Raising their voices against gun violence

The Rev. Jimmie Hawkins, a PC(USA) national staff member, attends March for Our Lives

by Darla Carter | Presbyterian News Service

The Rev. Jimmie Hawkins poses with Sandy Sorenson of the United Church of Christ as they hold “Faith Over Firearms” signs. (Photo courtesy of Jimmie Hawkins)

LOUISVILLE — The Rev. Jimmie Hawkins of the Presbyterian Church (U.S.A.) was among thousands of people who attended the March for Our Lives rally in Washington, D.C., last weekend to persuade elected officials to take meaningful action to stop the gun violence that’s ravaging the nation.

The Saturday event took place on the National Mall on a day in which similar rallies were held in other cities, including Atlanta and New York City, in the wake of gun-related tragedies such as the school shooting in Uvalde, Texas, the mass shooting at a grocery store in Buffalo, New York and a shooting during an event of the Irvine Taiwanese Presbyterian Church in Laguna Woods, California.

“I thought it was important to be present as a minister, as a person of faith, and as an adult,” said Hawkins, who leads the Office of Public Witness (OPW) and the Presbyterian Ministry at the United Nations. “The epidemic of gun violence is not decreasing and is traumatizing the nation, and many want something done.”


During the March for Our Lives in Washington, D.C., people held signs decrying gun violence. (Photo courtesy of the Rev. Jimmie Hawkins)

The June 11 rally — billed as a way to demonstrate to elected officials that Americans “demand and deserve a nation free of gun violence” — was put on by March for Our Lives, an organization founded by student survivors of a 2018 mass shooting at Marjory Stoneman Douglas High School in Parkland, Florida.

The rally is “resonating with people due to the fact that it is young people who are strongly impacted by gun violence and they are leading the effort,” said Hawkins, who represented PC(USA) as clergy and national staff at the weekend event. “The inability of Congress to pass any legislation is a motivating point for many as a majority of citizens want a strengthening of background checks and many desire legislation to ban assault weapons.”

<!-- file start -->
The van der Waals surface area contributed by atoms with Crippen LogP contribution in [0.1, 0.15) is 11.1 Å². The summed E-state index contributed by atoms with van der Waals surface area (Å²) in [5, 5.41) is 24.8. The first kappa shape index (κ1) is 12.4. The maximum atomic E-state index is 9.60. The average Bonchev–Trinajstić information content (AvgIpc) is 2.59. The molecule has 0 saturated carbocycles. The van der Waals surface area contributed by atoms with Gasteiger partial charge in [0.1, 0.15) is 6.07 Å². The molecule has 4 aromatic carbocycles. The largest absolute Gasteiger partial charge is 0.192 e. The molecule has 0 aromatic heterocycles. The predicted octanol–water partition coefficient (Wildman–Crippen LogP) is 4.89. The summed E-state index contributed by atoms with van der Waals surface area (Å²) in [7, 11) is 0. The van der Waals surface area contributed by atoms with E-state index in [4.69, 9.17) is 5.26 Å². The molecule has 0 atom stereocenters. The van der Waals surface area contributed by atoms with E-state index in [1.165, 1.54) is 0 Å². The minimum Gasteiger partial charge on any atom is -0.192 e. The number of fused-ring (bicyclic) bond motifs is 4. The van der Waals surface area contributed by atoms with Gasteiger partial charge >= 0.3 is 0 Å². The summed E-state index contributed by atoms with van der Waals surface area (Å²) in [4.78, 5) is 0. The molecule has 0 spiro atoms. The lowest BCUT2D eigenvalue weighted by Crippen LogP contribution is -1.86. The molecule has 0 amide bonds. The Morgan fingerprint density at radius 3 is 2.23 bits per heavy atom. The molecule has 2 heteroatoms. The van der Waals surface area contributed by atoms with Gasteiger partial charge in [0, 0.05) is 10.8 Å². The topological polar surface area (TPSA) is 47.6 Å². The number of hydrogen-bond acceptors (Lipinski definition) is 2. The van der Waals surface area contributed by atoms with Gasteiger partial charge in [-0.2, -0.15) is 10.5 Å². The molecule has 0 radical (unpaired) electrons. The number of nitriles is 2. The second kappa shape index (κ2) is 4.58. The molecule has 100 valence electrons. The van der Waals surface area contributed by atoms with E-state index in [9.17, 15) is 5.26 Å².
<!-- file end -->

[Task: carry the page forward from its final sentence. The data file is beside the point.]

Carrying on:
Meanwhile, young people with the March for Our Lives organization have had “tremendous success in lifting a prophetic voice against gun violence in the nation and have inspired the state of Florida to pass legislation promoting gun safety, such as background checks,” Hawkins said.

A memorial honoring victims of gun violence. (Photo courtesy of the Rev. Jimmie Hawkins)

Participants in the (briefly disrupted) rally in D.C. gathered to hear speakers from the movement, family members of victims from Parkland and Buffalo, as well as a granddaughter of the Rev. Dr. Martin Luther King Jr., said Hawkins, who noted there were fellow Presbyterians present, including a group from Western Presbyterian Church in Washington, D.C.

The PC(USA) has a history of speaking out on gun violence. Earlier this month, the Rev. Dr. J. Herbert Nelson, II, Stated Clerk of the General Assembly, issued statements of lament and advocacy after recent mass shootings, and OPW released an Action Alert, calling on Presbyterians to demand, among other things, that the Senate pass an extensive background check for every gun purchase.

The Rev. Jimmie Hawkins was among those taking a stand against gun violence at the March for Our Lives rally in Washington, D.C. (Photo courtesy of Jimmie Hawkins)

March for Our Lives “stands alongside PC(USA) public policy statements calling for stronger and immediate action on the part of Congress and state governments to make the country safer,” Hawkins said. Also, the PC(USA) publication “Gun Violence, Gospel Values” “has been studied by congregations and used as a guide to promote calls for gun safety laws,” Hawkins said.

This weekend, in addition to the 225th General Assembly in Louisville, Kentucky, some Presbyterians will be joining a large march in D.C. by the Poor People’s Campaign.

The PPC event “will be an extension of the March for Our Lives movement as it will address violence, economic inequality, healthcare and militarism,” Hawkins said. “We encourage Presbyterians to join us on Saturday, June 18, in Washington, D.C.”

Find gun violence prevention resources from the Presbyterian Church (U.S.A.) here and read about some GA business related to gun violence here.

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